I came across a post by Randy Heffner, an analyst at Forrester. Though the post is dated back to 2013, it resonates with me today.
Randy’s post is simply titled, “Are You Doing Techie Integration or Business Integration?” After handling a couple of new customer deployments this month, I felt it was a good question to ask.
A major differentiator for JobTraQ is the freedom from the IT department: with the JobTraQ On Premises edition, IT only has to provision a server and you’re in business (unless you’re performing some heavy duty integration or customization work). JobTraQ cloud edition customers may not need their IT departments at all.
This business analyst empowering approach allows our clients to focus on the thrust of Randy’s blog post – “the goal of integration is to improve business outcomes by achieving consistent, coherent, effective business operations,” as opposed to the technical concerns of syncing applications and data across the organization. Don’t get me wrong, JobTraQ APIs can be leveraged for very deep real-time integrations, but in many cases our clients just need real-time information from another system, not a copy of it, so we enable our clients to quickly configure mash-ups that bring in other systems as part of a wholly integrated single system experience.
There is a marked difference in approach between tech-led deployments of traditional BPM solutions and how JobTraQ is implemented. Tech-led deployments necessarily focus on the non-business issues of a project, and try as they might to get the technology to fit the business processes, there is always some loss in the final design.
JobTraQ, on the other hand, allows for full end to end configuration and ongoing modifications without the need for specialist dev or coding knowledge. JobTraQ places BPM power in the hands of those who know how to wield it: decision-makers, managers and analysts.
Placing your focus on what the technology is and how it operates does not address how to make business operations more effective. This approach simply leads to the question which Randy succinctly states, “How can integration technologies make it easier to live with this siloed mess?”
The question both Randy and JobTraQ want you to be asking is how should your business process be designed, and then how does technology help you to achieve that design?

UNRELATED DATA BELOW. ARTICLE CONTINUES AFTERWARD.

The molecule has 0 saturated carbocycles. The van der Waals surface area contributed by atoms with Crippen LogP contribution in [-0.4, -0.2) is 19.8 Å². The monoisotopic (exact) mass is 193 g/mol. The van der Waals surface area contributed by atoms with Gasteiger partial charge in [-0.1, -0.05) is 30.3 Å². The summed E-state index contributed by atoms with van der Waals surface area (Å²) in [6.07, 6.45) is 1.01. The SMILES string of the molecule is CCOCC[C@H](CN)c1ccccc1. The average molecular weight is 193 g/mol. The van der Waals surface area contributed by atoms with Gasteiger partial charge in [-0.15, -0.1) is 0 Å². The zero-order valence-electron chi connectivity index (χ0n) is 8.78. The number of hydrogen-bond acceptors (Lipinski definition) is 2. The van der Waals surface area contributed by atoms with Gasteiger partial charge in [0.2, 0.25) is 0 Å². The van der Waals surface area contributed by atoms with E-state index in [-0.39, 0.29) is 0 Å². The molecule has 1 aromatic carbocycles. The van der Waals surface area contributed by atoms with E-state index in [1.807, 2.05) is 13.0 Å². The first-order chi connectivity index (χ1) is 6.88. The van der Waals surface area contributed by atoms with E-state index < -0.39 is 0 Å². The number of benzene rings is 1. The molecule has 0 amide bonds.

This approach naturally moves the design decisions away from your IT and technical people, and plants them firmly into the hands of the business unit. This is how it ought to be, however this vision is frequently diluted down because of the technical nature and requirements of the BPM solution being deployed.
With traditional BPM solutions, it is necessary to have a technical team leading the charge. The business stakeholders who really know how the business design should look are sidelined.
I wrote in a recent post how a British bank was deploying IBM’s BPM, and one department was scheduled to wait a year or more for the deployment team to get to them. The deployment team was already many months overdue and the department head decided not to wait any longer, and deployed JobTraQ. It was initially planned as a temporary stop-gap measure, but it is still in place and growing throughout the bank.
Why is JobTraQ beating out IBM BPM in this particular financial institution?
A large part of the answer is because JobTraQ allows for business people to make AND execute the design decisions: organize workflows, enforce compliance and procedures, organize tasks and work, and achieve full visibility into business processes allowing for continuous improvement.
You design your processes on-the-fly with a drag-and-drop UI and JobTraQ will enforce the rest.
And all without the need for the IT department, coding or developer skills.